Besides its famous lions, Tswalu's also has giraffe, two species of zebra and a whole bestiary of antelopes such as eland, kudu and gemsbok, along with smaller animals that are hard to find elsewhere: aardvarks, meerkats, caracals and pangolins.Add more than 240 kinds of birds including standout species such as the crimson-breasted bush shrike and pygmy falcons - fierce raptors no bigger than a thrush that make their nests in the haystack citadels of sociable weavers.THE RAINS ON THE PLAINS
By chance I had arrived after a year's rain had fallen in a week, bringing about a miraculous transformation. Overnight Tswalu had become an emerald desert, lit with the crimson flowers of poison bulb lilies. Rainwater pools still lay across the game trails and flurries of brown-veined white butterflies flew up at every step.
We drove for miles across the dunes where the land rose and fell like an ocean swell, and every time we climbed a crest a fresh sight awaited us in the valley below. Black-as-midnight sable bulls rose from the grass to stare at us as we passed by. Red hartebeest bounced away with their jaunty rocking-horse gait, and large herds of shy eland cantered off into the distance.Evidence of rhinos was everywhere in the form of fresh middens and footprints the size of dinner plates, but the animals themselves kept a low profile. Instead we came upon a lioness with seven cubs. "Four of the cubs are hers," said Rudi. "The others belonged to her sister who died a month ago."On the way back to the lodge that evening, thousands of swifts zoomed overhead to join a dark vortex of birds whirling over the dunes. It was a giant feeding frenzy, triggered by clouds of winged termites emerging from the ground to complete their annual life cycle.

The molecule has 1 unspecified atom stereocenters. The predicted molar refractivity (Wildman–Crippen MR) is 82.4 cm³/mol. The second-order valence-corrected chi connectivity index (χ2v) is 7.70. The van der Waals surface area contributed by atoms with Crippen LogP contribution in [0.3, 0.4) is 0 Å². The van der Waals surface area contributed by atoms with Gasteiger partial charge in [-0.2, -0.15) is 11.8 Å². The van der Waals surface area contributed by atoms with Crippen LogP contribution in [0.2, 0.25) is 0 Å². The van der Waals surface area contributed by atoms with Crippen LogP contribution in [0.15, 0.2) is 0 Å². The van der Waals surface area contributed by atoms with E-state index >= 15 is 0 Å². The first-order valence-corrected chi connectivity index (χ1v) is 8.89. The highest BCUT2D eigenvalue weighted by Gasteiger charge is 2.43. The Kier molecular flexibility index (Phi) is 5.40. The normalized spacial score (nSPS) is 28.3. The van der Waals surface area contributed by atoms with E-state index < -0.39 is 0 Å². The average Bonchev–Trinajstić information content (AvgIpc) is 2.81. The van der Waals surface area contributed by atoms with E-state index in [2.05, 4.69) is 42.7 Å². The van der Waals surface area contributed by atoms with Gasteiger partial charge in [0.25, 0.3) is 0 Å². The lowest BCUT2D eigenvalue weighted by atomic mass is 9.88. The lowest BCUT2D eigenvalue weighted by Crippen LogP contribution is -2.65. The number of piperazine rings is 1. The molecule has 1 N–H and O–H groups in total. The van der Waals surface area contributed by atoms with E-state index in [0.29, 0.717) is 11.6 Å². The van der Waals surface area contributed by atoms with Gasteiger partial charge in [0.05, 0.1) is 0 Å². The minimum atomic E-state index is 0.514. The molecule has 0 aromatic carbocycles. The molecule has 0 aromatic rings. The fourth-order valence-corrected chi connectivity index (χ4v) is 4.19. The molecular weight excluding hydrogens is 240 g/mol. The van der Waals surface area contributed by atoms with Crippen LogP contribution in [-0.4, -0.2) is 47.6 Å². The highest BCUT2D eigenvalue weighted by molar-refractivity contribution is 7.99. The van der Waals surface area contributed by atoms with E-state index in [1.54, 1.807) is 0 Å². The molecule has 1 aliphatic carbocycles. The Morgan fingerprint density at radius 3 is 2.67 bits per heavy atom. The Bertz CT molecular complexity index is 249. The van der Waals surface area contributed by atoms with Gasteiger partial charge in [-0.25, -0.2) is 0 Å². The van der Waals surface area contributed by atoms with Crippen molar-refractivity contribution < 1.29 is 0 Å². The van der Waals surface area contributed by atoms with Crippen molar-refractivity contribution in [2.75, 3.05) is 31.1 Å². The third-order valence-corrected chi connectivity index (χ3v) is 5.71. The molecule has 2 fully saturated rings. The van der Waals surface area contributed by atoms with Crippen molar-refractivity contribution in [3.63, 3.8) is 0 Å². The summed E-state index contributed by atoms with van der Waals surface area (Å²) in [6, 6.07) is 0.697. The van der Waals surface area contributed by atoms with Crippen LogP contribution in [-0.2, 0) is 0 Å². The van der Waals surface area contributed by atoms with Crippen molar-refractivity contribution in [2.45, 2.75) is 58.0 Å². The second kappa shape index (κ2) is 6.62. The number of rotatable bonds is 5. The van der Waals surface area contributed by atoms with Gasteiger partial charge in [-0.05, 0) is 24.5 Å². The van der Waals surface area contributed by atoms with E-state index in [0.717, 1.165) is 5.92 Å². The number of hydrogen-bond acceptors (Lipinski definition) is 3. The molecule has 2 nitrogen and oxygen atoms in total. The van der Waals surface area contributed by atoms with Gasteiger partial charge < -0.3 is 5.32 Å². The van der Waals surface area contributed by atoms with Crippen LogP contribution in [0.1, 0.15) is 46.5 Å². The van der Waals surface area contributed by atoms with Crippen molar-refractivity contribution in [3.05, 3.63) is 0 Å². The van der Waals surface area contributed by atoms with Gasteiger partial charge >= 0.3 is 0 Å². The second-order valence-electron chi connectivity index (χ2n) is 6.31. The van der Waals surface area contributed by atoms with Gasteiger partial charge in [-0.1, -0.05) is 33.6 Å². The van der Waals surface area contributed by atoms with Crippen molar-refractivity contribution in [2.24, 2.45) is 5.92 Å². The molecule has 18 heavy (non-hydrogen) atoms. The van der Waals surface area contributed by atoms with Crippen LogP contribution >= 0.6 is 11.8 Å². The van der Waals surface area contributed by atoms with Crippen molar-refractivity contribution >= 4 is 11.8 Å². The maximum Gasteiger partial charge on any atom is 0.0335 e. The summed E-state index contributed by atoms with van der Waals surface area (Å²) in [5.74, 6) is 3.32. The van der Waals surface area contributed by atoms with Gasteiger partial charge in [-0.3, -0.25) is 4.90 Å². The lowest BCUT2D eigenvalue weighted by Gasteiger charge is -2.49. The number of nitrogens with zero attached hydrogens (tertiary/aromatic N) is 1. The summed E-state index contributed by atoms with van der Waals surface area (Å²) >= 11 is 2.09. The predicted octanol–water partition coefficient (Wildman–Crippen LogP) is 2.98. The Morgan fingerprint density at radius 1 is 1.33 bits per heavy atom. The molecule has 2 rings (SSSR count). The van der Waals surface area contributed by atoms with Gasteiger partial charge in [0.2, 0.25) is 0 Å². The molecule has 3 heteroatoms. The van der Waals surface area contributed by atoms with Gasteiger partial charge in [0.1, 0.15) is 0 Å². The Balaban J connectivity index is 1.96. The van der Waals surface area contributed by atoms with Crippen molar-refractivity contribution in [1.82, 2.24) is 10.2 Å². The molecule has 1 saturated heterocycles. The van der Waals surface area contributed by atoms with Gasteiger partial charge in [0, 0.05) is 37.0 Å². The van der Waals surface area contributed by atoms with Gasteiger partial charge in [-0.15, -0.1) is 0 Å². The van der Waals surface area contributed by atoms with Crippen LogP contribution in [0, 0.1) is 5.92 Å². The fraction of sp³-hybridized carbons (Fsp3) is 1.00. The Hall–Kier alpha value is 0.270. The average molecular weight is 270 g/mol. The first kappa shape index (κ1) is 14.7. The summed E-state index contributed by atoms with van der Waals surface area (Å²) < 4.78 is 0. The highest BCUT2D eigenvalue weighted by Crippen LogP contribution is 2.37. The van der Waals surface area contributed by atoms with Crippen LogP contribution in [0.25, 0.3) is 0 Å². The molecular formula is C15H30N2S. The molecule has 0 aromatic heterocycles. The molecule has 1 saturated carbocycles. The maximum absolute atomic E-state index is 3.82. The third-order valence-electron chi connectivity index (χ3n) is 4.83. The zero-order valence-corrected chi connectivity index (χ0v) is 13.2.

Even Rudi had never seen anything like it. "As a spectacle it's just as good as finding lions," he said.
The next morning, at dawn, a cheetah was walking across the plains, a taut and quivering creature whose presence dominated the landscape. No wonder this is Nicky Oppenheimer's favourite animal. "I love them for their elegance", he had told me, "and the way they fit so perfectly with the scheme of things at Tswalu."Earlier I had also spoken with Gus van Dyk, his manager, who told me that cheetahs were doing well at Tswalu. So were the reserve's other predators, though they had lost a pack of wild dogs to distemper. But the dog population would recover. Like cheetahs, they need space, and Tswalu is one of the few remaining places where such far-ranging species can fulfil their need to roam."Space is what nature needs most," said Gus, "and that is what Tswalu can provide." - The Daily Telegraph
Rates start from R17,700 per person sharing per night at Motse. See
•  Jackman was hosted by UK tour operator Journeys by Design.